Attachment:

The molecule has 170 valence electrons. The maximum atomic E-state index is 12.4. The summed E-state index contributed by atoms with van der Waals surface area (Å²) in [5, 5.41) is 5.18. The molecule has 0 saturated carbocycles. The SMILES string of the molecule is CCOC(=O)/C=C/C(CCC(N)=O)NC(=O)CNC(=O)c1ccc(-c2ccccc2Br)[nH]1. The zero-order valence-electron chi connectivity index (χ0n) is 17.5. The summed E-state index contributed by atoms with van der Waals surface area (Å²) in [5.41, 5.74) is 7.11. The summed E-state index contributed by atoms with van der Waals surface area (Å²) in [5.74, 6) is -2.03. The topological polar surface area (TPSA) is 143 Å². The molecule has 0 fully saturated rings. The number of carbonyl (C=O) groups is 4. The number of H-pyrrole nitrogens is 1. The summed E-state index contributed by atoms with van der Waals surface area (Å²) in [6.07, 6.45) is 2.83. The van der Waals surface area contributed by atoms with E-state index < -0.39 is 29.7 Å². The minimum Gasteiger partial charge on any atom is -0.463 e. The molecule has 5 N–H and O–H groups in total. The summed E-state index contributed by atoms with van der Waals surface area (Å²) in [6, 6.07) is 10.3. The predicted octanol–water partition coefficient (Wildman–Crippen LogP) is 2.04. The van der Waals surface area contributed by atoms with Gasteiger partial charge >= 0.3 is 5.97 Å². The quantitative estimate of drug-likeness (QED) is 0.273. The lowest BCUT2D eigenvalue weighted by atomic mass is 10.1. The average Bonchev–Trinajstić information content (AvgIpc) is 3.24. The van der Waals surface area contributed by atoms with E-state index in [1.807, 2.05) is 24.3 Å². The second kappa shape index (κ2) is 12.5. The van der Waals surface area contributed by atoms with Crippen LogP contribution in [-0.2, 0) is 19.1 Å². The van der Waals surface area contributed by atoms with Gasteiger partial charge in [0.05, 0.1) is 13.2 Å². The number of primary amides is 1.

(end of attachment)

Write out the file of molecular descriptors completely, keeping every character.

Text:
The molecule has 170 valence electrons. The maximum atomic E-state index is 12.4. The summed E-state index contributed by atoms with van der Waals surface area (Å²) in [5, 5.41) is 5.18. The molecule has 0 saturated carbocycles. The SMILES string of the molecule is CCOC(=O)/C=C/C(CCC(N)=O)NC(=O)CNC(=O)c1ccc(-c2ccccc2Br)[nH]1. The zero-order valence-electron chi connectivity index (χ0n) is 17.5. The summed E-state index contributed by atoms with van der Waals surface area (Å²) in [5.41, 5.74) is 7.11. The summed E-state index contributed by atoms with van der Waals surface area (Å²) in [5.74, 6) is -2.03. The topological polar surface area (TPSA) is 143 Å². The molecule has 0 fully saturated rings. The number of carbonyl (C=O) groups is 4. The number of H-pyrrole nitrogens is 1. The summed E-state index contributed by atoms with van der Waals surface area (Å²) in [6.07, 6.45) is 2.83. The van der Waals surface area contributed by atoms with E-state index < -0.39 is 29.7 Å². The minimum Gasteiger partial charge on any atom is -0.463 e. The molecule has 5 N–H and O–H groups in total. The summed E-state index contributed by atoms with van der Waals surface area (Å²) in [6, 6.07) is 10.3. The predicted octanol–water partition coefficient (Wildman–Crippen LogP) is 2.04. The van der Waals surface area contributed by atoms with Gasteiger partial charge >= 0.3 is 5.97 Å². The quantitative estimate of drug-likeness (QED) is 0.273. The lowest BCUT2D eigenvalue weighted by atomic mass is 10.1. The average Bonchev–Trinajstić information content (AvgIpc) is 3.24. The van der Waals surface area contributed by atoms with E-state index in [1.807, 2.05) is 24.3 Å². The second kappa shape index (κ2) is 12.5. The van der Waals surface area contributed by atoms with Crippen LogP contribution in [-0.2, 0) is 19.1 Å². The van der Waals surface area contributed by atoms with Gasteiger partial charge in [0.05, 0.1) is 13.2 Å². The number of primary amides is 1.